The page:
"drink laced with chloral hydrate," by 1918. Mickey Finn was used from the 1880s as the name of the main character in a series of popular humorous Irish-American stories published by New York Sun staff writer Ernest Jarrold (1848-1912), who sometimes also used it as his pen-name. Perhaps there is a connection.
"native or inhabitant of Finland; a member of the Finnic race," Old English finnas, from Old Norse finnr, the Norsemen's name for the Suomi. Some suggest a connection with fen. Attested in Tacitus as Fenni. Finlander in English is from 1727.
cartoon mouse character created 1928 by U.S. animator Walt Disney (1901-1966). As an adjective meaning "small and worthless, petty, inconsequential" it was in use by 1951, perhaps from the popularity of the cheaply made Mickey Mouse wristwatch; it was used by 1935 in reference to mediocre dance-band music, based on the type of tunes played as background in cartoon films.
U.S. underworld slang sense of "$5 bill" is 1925, from Yiddish finif "five," from German fünf (from PIE root *penkwe- "five") and thus unrelated. The same word had been used in England in 1868 to mean "five pound note" (earlier finnip, 1839).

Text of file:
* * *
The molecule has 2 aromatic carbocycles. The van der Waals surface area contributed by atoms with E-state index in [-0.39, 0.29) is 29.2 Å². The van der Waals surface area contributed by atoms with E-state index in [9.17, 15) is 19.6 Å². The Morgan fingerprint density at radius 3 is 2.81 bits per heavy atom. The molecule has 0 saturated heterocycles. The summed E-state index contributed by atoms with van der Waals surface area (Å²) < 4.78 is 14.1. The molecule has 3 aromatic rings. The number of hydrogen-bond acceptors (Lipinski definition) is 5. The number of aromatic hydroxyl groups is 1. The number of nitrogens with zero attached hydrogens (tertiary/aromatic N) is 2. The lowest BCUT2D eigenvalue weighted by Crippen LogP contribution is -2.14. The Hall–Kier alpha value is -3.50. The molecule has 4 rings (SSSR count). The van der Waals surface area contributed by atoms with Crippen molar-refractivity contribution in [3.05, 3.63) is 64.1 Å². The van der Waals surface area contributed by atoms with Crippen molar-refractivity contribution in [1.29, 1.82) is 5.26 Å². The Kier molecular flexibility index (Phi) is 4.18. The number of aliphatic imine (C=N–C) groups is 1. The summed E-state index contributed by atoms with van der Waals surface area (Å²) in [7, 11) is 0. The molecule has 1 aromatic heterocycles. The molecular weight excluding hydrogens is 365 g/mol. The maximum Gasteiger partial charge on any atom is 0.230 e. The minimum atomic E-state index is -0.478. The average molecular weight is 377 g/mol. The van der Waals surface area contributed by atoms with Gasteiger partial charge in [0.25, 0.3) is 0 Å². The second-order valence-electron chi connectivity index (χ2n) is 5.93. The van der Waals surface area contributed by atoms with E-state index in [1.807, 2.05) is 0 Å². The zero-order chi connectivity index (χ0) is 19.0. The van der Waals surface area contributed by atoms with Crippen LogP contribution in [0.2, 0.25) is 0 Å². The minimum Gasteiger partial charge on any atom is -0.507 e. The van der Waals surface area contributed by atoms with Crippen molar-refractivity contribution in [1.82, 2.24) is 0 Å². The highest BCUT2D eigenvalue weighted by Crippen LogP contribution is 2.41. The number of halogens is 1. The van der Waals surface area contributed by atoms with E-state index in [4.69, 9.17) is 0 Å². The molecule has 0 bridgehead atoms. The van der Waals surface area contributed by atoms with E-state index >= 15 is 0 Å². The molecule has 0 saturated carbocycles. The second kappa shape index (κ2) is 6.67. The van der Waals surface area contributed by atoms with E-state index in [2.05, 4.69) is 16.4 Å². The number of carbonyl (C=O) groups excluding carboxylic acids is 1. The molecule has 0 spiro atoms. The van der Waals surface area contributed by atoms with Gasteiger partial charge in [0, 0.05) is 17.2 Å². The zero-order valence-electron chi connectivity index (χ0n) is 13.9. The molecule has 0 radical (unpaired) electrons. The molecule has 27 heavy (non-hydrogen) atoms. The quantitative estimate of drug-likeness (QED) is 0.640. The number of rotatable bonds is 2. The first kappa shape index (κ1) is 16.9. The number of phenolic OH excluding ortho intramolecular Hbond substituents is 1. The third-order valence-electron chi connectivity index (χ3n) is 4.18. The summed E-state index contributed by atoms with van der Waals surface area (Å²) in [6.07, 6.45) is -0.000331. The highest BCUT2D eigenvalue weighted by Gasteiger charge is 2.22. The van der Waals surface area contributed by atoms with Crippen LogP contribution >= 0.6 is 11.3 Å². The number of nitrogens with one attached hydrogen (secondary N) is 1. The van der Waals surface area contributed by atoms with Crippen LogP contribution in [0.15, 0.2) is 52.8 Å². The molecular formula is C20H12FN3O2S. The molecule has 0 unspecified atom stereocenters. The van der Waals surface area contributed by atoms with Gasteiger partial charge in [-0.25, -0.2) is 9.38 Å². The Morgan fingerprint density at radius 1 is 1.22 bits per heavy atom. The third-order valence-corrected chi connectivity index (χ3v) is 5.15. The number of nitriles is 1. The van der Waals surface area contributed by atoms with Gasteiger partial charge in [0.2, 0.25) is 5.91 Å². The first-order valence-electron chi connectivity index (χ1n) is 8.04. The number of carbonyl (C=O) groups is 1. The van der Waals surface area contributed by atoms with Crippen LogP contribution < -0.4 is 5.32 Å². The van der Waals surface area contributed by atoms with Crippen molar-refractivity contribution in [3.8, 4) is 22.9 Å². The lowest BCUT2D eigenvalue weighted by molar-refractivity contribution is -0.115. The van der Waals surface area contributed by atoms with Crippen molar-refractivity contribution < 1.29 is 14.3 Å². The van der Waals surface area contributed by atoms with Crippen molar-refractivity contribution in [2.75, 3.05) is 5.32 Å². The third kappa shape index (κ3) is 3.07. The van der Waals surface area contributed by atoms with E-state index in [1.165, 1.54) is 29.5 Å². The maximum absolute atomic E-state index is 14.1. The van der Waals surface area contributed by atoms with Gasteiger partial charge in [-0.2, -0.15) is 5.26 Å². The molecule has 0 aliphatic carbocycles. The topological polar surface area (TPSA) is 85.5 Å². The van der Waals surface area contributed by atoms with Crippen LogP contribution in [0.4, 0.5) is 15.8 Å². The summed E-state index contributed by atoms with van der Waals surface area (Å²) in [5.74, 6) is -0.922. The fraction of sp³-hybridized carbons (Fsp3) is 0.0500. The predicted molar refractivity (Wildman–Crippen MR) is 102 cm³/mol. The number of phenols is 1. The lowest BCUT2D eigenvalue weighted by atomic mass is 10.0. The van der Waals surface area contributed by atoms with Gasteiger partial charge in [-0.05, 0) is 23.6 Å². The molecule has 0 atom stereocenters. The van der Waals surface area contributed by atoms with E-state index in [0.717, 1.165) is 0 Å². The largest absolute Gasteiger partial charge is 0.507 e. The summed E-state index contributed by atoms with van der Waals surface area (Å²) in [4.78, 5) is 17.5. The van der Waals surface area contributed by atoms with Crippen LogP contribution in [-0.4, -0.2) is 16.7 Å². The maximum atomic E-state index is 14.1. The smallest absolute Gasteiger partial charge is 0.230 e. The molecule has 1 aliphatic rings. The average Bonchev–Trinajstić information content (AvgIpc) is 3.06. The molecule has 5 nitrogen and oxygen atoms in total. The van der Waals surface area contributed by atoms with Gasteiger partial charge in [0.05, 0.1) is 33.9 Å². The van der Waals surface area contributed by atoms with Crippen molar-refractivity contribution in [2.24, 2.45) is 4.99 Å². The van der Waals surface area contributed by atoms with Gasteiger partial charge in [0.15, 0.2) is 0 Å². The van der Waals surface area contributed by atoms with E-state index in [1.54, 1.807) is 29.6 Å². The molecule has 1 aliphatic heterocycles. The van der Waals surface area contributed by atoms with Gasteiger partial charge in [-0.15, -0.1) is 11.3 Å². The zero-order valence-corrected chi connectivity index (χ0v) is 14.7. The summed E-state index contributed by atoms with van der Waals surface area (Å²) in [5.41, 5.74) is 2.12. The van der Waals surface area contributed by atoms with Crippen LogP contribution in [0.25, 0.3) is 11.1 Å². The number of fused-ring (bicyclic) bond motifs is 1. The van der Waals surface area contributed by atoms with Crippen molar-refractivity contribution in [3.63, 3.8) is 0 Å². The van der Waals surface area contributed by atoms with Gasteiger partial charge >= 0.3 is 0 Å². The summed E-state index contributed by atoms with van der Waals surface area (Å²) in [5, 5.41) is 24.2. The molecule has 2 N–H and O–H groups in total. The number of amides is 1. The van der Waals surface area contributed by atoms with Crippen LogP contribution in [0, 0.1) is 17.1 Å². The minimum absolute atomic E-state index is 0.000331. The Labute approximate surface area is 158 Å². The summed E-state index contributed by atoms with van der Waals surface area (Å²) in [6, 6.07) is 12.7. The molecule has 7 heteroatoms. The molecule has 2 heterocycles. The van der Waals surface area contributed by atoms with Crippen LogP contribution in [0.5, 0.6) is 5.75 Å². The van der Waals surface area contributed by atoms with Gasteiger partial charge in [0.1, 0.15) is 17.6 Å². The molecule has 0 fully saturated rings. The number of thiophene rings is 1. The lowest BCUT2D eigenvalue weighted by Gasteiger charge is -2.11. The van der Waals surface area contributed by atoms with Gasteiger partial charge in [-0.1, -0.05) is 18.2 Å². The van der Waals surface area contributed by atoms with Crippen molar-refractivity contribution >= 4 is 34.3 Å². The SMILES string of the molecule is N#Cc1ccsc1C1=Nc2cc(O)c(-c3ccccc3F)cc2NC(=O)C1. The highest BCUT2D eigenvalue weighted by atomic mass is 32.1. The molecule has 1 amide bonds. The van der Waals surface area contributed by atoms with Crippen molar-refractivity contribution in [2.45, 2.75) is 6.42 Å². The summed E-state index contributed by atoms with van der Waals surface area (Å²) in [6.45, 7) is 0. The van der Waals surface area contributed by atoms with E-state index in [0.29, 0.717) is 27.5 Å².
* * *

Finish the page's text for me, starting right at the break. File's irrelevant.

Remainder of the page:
Siberian Mongolian people, 1580s, from Russian samoyed (11c.), traditionally literally "self-eaters," i.e. "cannibals" (the first element cognate with same, the second with eat), but this might be Russian folk etymology of a native name:
The common Russian etymology of the name Samoyed, meaning "self-eater," deepened the Russians' already exotic image of far-northerners. The most probable linguistic origin of Samoyed, however, is from the Saami — saam-edne, "land of the people" [Andrei V. Golovnev and Gail Osherenko, "Siberian Survival: The Nenets and Their Story," Cornell University, 1999]
Which would make the name a variant of Suomi "Finn." The native name is Nenets. As a language name by 1829. As the name of a type of dog (once used as a working dog in the Arctic) it is attested from 1889 (Samoyed dog).